The transition from soldier to civilian is rough. It is even more difficult in a tough job market.
The unemployment rate for veterans who served since the 9/11 attacks peaked at a troubling 15.2% in January 2011. Since then, as the economy has improved and outreach efforts have taken hold, it has fallen by more than half to 7.2%.
But still, an estimated 160,000 men and women who served in Iraq and Afghanistan are currently out of work, and many veterans face daunting challenges in their job hunts.
Some prospective employers look the other way because they think an applicant may be suffering from post-traumatic stress disorder. Many veterans, experts say, have a hard time explaining how their military experience can be valuable for civilian employers.
One of the efforts working to help overcome these obstacles and connect veterans and employers is the U.S. Chamber of Commerce's Hiring Our Heroes program.
Launched in March 2011, Hiring Our Heroes has hosted 560 job fairs and has placed 20,200 veterans and military spouses in jobs.
Rebecca Newman, a retired Air Force data management specialist, knows both sides of the story.
She had been looking for work for about five months when she attended her second Hiring Our Heroes job fair. She made her case to recruiters for Verizon Wireless: She talked about the skills she learned in the Air Force and made sure to note how the company's organizational structure was much like the military's.
About two weeks later, Verizon Wireless called and offered her a job in the company's network security division.
Skilled workers still can't find jobs
"I spoke with other employers that weren't as supportive in seeing how your skills fit in their organizations," said Newman, who is 38.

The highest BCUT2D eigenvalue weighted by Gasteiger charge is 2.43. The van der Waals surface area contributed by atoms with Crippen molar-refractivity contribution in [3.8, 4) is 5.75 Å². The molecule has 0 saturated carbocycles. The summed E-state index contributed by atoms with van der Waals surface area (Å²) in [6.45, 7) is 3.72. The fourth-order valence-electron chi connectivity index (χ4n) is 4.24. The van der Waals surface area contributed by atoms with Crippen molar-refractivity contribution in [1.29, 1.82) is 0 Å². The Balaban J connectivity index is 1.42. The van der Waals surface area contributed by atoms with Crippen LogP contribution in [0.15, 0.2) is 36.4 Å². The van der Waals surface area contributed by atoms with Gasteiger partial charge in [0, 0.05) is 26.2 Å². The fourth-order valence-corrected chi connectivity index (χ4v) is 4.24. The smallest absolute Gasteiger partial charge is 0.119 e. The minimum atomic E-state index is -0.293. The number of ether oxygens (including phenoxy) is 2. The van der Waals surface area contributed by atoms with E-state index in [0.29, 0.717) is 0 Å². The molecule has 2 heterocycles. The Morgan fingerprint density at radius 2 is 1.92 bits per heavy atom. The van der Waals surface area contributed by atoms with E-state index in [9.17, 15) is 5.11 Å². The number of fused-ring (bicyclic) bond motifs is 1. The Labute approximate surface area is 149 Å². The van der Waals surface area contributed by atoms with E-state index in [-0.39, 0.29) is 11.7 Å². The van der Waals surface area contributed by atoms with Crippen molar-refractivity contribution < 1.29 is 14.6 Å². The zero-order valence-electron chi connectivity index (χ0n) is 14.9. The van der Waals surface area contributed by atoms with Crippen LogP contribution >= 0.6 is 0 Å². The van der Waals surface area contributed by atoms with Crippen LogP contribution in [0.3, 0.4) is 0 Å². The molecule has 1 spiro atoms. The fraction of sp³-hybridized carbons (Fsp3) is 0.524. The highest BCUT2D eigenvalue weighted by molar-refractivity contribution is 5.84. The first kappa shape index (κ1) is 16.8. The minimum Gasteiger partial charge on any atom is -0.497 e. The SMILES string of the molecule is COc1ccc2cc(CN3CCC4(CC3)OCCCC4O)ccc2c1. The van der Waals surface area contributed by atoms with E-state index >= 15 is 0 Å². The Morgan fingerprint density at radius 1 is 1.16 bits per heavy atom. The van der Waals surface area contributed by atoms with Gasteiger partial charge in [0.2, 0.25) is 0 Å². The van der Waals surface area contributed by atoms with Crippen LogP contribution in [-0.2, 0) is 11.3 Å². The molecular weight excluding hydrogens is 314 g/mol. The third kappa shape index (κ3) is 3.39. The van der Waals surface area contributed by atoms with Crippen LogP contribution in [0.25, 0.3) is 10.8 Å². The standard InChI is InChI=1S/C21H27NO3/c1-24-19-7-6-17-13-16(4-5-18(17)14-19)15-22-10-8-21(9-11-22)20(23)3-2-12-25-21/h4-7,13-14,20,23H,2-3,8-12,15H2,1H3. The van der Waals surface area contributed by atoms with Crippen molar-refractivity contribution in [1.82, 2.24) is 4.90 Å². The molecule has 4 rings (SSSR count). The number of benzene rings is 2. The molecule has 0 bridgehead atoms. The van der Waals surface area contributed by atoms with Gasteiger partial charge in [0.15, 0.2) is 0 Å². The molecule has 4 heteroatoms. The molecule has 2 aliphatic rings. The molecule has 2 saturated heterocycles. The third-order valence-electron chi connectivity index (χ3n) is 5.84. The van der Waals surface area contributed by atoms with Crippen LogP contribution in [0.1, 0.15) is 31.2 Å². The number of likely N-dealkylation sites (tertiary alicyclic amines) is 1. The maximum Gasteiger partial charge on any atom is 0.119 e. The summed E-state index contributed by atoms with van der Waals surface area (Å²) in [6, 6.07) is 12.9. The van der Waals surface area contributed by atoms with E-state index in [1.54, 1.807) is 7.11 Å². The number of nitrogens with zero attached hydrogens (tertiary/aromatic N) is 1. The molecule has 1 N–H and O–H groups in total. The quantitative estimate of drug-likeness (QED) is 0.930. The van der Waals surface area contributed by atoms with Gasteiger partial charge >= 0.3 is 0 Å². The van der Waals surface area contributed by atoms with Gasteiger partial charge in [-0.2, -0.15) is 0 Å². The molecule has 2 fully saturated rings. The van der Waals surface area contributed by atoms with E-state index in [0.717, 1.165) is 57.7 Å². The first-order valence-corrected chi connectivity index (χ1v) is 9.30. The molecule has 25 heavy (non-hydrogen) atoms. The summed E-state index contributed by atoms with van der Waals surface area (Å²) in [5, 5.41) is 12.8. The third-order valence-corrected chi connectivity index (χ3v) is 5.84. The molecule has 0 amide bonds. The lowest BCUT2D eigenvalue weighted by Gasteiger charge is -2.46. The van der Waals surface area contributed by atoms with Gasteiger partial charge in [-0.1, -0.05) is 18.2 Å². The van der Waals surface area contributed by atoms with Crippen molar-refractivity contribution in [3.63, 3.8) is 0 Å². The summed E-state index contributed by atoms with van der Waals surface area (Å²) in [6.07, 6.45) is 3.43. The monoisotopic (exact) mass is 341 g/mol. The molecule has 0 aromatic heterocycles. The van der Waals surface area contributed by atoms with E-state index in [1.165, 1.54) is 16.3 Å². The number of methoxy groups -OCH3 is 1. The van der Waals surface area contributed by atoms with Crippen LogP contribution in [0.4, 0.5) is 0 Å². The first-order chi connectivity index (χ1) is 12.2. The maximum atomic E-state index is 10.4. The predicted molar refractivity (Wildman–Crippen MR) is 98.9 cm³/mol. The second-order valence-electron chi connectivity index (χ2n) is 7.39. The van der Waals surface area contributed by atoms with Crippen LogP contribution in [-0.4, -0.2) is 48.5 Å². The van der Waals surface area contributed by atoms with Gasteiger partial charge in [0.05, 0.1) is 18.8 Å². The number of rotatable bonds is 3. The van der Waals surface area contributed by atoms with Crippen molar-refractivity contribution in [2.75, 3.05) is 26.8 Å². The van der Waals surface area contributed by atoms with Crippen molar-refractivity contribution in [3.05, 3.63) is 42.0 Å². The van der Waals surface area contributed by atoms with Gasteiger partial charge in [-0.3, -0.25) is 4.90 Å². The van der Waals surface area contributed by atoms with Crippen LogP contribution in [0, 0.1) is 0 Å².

At a recent job fair in Rutherford, N.J., Newman worked the recruitment table from the other side.
Not all of the job fair attendees are as successful, however.
Stephen Dotto, who is 34, served in the Navy for five years as an air traffic controller. When he left the military, he didn't want to do the same job. Instead, he wanted a career that allowed him to give back.
"I felt that I would have a lot more to offer people as a counselor," he said.
Since he began his job hunt in January, he has applied for 150 jobs and has received no offers. Almost two weeks after he attended the recent Hiring our Heroes job fair, he hasn't heard back from any of the employers he left resumes with and has received no responses from his five follow-up emails.
"It makes me feel a little disappointed that the job search has to continue," said Dotto. "Luckily my wife works, but kids are on hold right now."
Another veteran, Jason Boyle, put in hundreds of applications to no avail, but at the final job fair he planned to attend, he finally met with success.
Boyle is a former infantryman who served two tours in Afghanistan. During his first deployment, he was ejected from his Humvee and sustained injuries that required dental reconstruction. Later, while seeking cover during a fire fight, he shattered his knee. Medically discharged last year, he spent eight months searching for a job.
"I probably put in 300 applications and resumes," Boyle said. He also attended four job fairs and met with at least 75 recruiters.
"I was about to give up on [Hiring our Heroes]," said Boyle. "December 2012 was the last one I was going to."
In fact, Boyle walked right past the recruiters for AJ Telecom Group in December. He knew the likely job he might be offered, climbing cell phone towers, would be hard on his knee. He also had grown skeptical about the motivations of companies at the job fairs.
"I thought they were there for publicity and weren't actually hiring veterans," said Boyle.
As Boyle was leaving, he decided to speak with the AJ Telecom's recruiters anyway. Early the next week, he was offered a job. Now Boyle, a compliance manager, helps recruit other veterans at job fairs.
"I've been in their shoes," he said. "I know what they're going through."